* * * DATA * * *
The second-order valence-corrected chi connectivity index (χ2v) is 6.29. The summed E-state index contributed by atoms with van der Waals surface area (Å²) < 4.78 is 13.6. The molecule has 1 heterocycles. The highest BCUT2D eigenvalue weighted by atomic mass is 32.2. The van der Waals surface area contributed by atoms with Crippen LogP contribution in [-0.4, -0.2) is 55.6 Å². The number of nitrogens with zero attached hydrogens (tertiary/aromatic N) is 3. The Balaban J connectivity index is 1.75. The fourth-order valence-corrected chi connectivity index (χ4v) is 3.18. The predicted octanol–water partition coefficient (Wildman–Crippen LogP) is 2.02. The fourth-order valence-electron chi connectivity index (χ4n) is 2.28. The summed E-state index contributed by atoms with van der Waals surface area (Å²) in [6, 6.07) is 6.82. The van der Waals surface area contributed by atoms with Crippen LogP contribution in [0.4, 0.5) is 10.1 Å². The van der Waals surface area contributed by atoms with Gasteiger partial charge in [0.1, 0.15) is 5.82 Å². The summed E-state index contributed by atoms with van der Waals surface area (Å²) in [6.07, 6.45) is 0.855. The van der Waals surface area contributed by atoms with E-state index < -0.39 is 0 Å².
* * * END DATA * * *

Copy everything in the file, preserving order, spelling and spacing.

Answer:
The second-order valence-corrected chi connectivity index (χ2v) is 6.29. The summed E-state index contributed by atoms with van der Waals surface area (Å²) < 4.78 is 13.6. The molecule has 1 heterocycles. The highest BCUT2D eigenvalue weighted by atomic mass is 32.2. The van der Waals surface area contributed by atoms with Crippen LogP contribution in [-0.4, -0.2) is 55.6 Å². The number of nitrogens with zero attached hydrogens (tertiary/aromatic N) is 3. The Balaban J connectivity index is 1.75. The fourth-order valence-corrected chi connectivity index (χ4v) is 3.18. The predicted octanol–water partition coefficient (Wildman–Crippen LogP) is 2.02. The fourth-order valence-electron chi connectivity index (χ4n) is 2.28. The summed E-state index contributed by atoms with van der Waals surface area (Å²) in [6, 6.07) is 6.82. The van der Waals surface area contributed by atoms with Crippen LogP contribution in [0.4, 0.5) is 10.1 Å². The van der Waals surface area contributed by atoms with Gasteiger partial charge in [0.1, 0.15) is 5.82 Å². The summed E-state index contributed by atoms with van der Waals surface area (Å²) in [6.07, 6.45) is 0.855. The van der Waals surface area contributed by atoms with E-state index < -0.39 is 0 Å².